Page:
Race at Blake

Civil discourse comes in all sizes and shapes always attached with some amount of emotion, which is completely fine. The bigger issue would be use any privilege you have to ignore and step over the issue.

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Civil discourse comes in all sizes and shapes always attached with some amount of emotion, which is completely fine. The bigger issue would be use any privilege you have to ignore and step over the issue.

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Despite what many white people would like to believe, race is still a prominent influence on America and at Blake. In our lives where overt racism on the individual level is not as visibly present, white students question why they are having “race shoved down their throats” when they can’t see racism. The most common form of racism we see everyday is systemic racism. This means that whites have unearned privileges because of the way the system in America is set up and people of color are at a disadvantage because of the system.  Most whites do not acknowledge this type of racism because they are the benefactors who perpetuate the system. Whites do not want to feel like their achievements are undercut by the privileges they have been given by a system run by whites for whites.

People try to distance themselves from the issues surrounding race by claiming to be colorblind, but this is not helpful because race does have an effect on society even if we wish it wouldn’t. As a white person, I realize it is harder to see racism with dominant identities. When presented with facts illustrating the effects of race on our society it is impossible to combat. New York Times columnist Nicholas Kristof, wrote a series or articles titled What Whites Need to Know About Race. These articles clearly presented hard-hitting facts showing these effects of systemic racism. I would encourage everyone to read them.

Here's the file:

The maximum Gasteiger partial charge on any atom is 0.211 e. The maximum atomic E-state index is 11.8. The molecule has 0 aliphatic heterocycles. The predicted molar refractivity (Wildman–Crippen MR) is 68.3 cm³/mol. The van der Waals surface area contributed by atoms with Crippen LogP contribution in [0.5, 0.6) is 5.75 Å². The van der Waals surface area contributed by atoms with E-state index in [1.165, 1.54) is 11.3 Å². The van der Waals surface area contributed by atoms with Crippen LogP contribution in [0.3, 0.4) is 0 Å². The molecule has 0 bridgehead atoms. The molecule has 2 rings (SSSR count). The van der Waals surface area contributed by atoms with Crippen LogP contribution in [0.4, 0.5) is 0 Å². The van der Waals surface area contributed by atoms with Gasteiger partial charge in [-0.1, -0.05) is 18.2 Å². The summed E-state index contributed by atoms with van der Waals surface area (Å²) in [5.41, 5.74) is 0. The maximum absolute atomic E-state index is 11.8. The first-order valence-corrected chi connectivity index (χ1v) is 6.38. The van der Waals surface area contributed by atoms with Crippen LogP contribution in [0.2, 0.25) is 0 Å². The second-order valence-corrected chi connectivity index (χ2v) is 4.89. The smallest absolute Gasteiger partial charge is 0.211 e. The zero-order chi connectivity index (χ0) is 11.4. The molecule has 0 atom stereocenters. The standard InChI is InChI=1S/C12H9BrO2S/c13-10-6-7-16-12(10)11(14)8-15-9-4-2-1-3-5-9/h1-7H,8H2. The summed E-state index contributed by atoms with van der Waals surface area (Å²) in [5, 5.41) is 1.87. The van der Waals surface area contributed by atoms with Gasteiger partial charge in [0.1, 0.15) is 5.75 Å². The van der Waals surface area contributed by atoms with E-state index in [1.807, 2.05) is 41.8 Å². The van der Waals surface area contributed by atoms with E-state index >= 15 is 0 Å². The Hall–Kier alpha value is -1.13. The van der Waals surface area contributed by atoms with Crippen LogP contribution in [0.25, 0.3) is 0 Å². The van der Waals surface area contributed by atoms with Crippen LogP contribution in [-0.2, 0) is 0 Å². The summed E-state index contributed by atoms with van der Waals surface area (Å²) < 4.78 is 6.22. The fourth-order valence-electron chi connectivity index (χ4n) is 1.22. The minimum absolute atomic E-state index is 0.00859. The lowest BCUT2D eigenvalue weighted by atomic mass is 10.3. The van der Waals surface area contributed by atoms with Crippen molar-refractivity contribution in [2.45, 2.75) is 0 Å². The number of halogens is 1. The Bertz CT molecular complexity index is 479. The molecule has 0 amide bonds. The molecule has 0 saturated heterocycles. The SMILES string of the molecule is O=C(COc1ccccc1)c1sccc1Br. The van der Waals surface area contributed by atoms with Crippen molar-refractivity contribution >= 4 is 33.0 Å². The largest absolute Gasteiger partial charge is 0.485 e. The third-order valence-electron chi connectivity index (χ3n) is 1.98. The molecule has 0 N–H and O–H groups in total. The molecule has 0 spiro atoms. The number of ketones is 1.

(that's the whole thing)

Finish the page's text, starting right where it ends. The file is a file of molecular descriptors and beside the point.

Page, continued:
As I mentioned earlier, Blake students feel like race is “shoved down their throats.” What does this really mean though? This shows that people with dominant identities are uncomfortable because race is not something they often talk about. This is because they have the privilege to ignore it. There is a need to package the content knowledge we desperately need in different ways so people can learn it. The first step to understanding racism is to understand how it works. When white people can accept that racism works on an individual and systemic level, then we can begin to make more progress. White people specifically need to learn to recognize racism. Krisof presents problems in our society and supports his claim that race matters with relevant facts about how the “wealth gap in America right now is larger between whites and blacks than at the height of Apartheid in south Africa.” Also, 1 in 3 black men who did not finish high school will be imprisoned at some time in their lives. These statistics show a blatant flaw in our system that many people refuse to see. Our school needs to do a better job of building facts into our discussions on race because these facts show that there is no to avoid the problem. Racism cannot be a debate. It is real and the white student body cannot continue to distance themselves from the issue on an individual level.

If we want to change this on a national level, we need to start on a smaller scale at Blake. The first step away from ignorance and toward racial equality is to understand the divide and the white privilege at our school.